LCLS-II Lasers


Infrastructure Preparation

The LCLS-II laser room will be located at the start of the linac at Sector 0, which was previously the site of the Collider Injector (CID). The site will be refurbished in order to accommodate the new laser lab, along with the beam transport to the RF Gun. Integral to this project has been strong interdepartmental collaboration as well as across five other institutions; JLAB, Fermilab, LBNL, ANL and Cornell University.

Injector Laser

The drive laser system will consist of a fiber oscillator and amplifier generating up to 50 W of class IV IR (1030 nm) radiation with UV conversion to produce the 4th harmonic (257.5 nm) of the IR beam.

Pump-Probe Lasers (OPCPA)

Repetition Rate ​0.1 MHz
​Pulse Energy 1 mJ (or 100 μJ at 1 MHz)​
​Wavelength Range ​0.7–1 μm
Energy Stability 1.5% rms​
​Pointing <10% of beam divergence
Pulse Duration​ ​15 fs
Compression 1.2 x BWL
Ellipticity >80%
Pulse Contrast 10-7 at >10 ps, 10-6 at > 1 ps
Sync, Stability <20 fs
Laser Drift Synch. <10 fs

We plan to use OPCPA techniques to develop a mJ-level Research and Development (R&D) laser amplifier system for high repetition rate free electron lasers. Development of a high repetition rate, high average power ultra-short laser source is compulsory for LCLS(-II) and will further enhance its unique capability.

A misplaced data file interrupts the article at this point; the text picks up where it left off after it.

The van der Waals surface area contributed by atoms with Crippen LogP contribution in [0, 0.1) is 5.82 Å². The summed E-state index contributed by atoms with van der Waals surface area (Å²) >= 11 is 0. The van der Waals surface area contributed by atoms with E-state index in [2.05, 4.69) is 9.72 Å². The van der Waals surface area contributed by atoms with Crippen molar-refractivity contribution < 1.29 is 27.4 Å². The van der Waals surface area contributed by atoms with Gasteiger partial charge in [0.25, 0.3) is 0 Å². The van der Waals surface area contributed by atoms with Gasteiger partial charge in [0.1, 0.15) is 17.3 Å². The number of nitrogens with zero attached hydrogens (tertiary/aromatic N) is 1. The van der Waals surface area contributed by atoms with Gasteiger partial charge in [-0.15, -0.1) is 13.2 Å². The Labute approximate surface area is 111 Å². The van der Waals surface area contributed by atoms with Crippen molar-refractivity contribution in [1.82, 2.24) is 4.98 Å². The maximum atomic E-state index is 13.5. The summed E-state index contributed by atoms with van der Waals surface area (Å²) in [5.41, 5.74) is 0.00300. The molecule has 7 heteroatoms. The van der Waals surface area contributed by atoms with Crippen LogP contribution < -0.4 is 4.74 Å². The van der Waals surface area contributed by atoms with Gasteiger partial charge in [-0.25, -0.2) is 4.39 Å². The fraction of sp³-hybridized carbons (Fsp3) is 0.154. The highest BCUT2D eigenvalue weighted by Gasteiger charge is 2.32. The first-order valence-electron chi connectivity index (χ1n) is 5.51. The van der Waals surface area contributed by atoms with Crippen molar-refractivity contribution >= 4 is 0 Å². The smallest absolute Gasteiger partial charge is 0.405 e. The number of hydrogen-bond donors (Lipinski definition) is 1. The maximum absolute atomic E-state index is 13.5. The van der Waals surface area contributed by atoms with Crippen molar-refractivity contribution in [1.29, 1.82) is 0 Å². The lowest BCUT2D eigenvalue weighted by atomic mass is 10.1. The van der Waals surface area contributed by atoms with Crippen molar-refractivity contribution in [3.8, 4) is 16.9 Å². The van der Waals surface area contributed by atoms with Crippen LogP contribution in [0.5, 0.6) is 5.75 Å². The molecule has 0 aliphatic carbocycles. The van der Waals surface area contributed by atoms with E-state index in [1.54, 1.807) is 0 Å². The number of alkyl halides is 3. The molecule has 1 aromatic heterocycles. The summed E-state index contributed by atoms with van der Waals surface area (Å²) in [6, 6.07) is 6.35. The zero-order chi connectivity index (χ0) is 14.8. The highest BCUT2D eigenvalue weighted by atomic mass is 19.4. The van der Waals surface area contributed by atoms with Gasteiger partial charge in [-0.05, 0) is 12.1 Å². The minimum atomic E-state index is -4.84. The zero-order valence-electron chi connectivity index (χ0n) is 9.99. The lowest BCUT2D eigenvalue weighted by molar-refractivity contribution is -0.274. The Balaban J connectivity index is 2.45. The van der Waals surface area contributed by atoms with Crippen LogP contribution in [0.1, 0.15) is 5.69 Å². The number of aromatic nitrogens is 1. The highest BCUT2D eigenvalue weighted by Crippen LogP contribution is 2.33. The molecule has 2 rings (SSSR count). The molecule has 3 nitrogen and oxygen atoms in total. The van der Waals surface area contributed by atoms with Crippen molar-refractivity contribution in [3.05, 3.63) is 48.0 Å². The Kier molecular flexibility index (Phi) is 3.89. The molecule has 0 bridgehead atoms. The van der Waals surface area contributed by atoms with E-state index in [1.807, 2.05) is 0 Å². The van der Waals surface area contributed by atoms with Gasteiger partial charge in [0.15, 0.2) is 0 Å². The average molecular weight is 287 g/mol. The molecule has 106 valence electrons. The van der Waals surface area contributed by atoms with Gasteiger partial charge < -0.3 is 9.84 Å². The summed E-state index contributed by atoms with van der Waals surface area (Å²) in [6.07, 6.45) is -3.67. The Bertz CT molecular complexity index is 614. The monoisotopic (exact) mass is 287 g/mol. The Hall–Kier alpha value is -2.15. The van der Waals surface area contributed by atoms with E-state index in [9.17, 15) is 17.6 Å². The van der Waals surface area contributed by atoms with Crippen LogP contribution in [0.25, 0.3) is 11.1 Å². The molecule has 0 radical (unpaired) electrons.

Ultrafast laser amplifiers based on population inversion in an optical medium have so far been the only commercially available source for ultrashort pulses with average powers of several tens of Watts. However, the ultimate limit for these laser amplifiers is the heat load generated in the gain medium. Worth mentioning is also the gain narrowing, which ultimately limits the amplified pulse bandwidth. These drawbacks can be circumvented using to Optical Parametric Chirped Pulse Amplification (OPCPA). Optical Parametric Chirped Pulse Amplification is currently the most promising option, which offers as well a high degree of flexibility in terms of output pulse parameters. We are developing high average power OPCPA capabilities at SLAC using commercially available Yb:YAG amplifier technology for OPCPA pumping.


Pump-Probe Lasers (OPCPA)